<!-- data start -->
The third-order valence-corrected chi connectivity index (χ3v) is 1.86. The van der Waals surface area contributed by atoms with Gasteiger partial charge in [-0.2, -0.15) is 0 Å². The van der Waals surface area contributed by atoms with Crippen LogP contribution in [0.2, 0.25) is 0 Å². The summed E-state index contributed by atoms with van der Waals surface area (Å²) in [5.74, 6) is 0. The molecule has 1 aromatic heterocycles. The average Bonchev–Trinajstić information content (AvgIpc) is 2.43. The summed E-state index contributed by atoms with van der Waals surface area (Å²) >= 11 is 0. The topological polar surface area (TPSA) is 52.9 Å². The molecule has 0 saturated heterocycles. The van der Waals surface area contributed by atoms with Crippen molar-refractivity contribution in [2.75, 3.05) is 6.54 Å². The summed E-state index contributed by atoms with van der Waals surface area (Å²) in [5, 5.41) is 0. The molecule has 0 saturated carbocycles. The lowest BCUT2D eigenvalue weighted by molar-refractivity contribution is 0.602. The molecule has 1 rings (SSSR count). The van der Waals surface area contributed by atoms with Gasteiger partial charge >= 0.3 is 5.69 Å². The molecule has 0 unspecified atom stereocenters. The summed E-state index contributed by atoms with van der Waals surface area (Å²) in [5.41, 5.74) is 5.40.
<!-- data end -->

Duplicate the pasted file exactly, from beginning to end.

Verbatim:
The third-order valence-corrected chi connectivity index (χ3v) is 1.86. The van der Waals surface area contributed by atoms with Gasteiger partial charge in [-0.2, -0.15) is 0 Å². The van der Waals surface area contributed by atoms with Crippen LogP contribution in [0.2, 0.25) is 0 Å². The summed E-state index contributed by atoms with van der Waals surface area (Å²) in [5.74, 6) is 0. The molecule has 1 aromatic heterocycles. The average Bonchev–Trinajstić information content (AvgIpc) is 2.43. The summed E-state index contributed by atoms with van der Waals surface area (Å²) >= 11 is 0. The topological polar surface area (TPSA) is 52.9 Å². The molecule has 0 saturated heterocycles. The van der Waals surface area contributed by atoms with Crippen molar-refractivity contribution in [2.75, 3.05) is 6.54 Å². The summed E-state index contributed by atoms with van der Waals surface area (Å²) in [5, 5.41) is 0. The molecule has 0 saturated carbocycles. The lowest BCUT2D eigenvalue weighted by molar-refractivity contribution is 0.602. The molecule has 1 rings (SSSR count). The van der Waals surface area contributed by atoms with Gasteiger partial charge >= 0.3 is 5.69 Å². The molecule has 0 unspecified atom stereocenters. The summed E-state index contributed by atoms with van der Waals surface area (Å²) in [5.41, 5.74) is 5.40.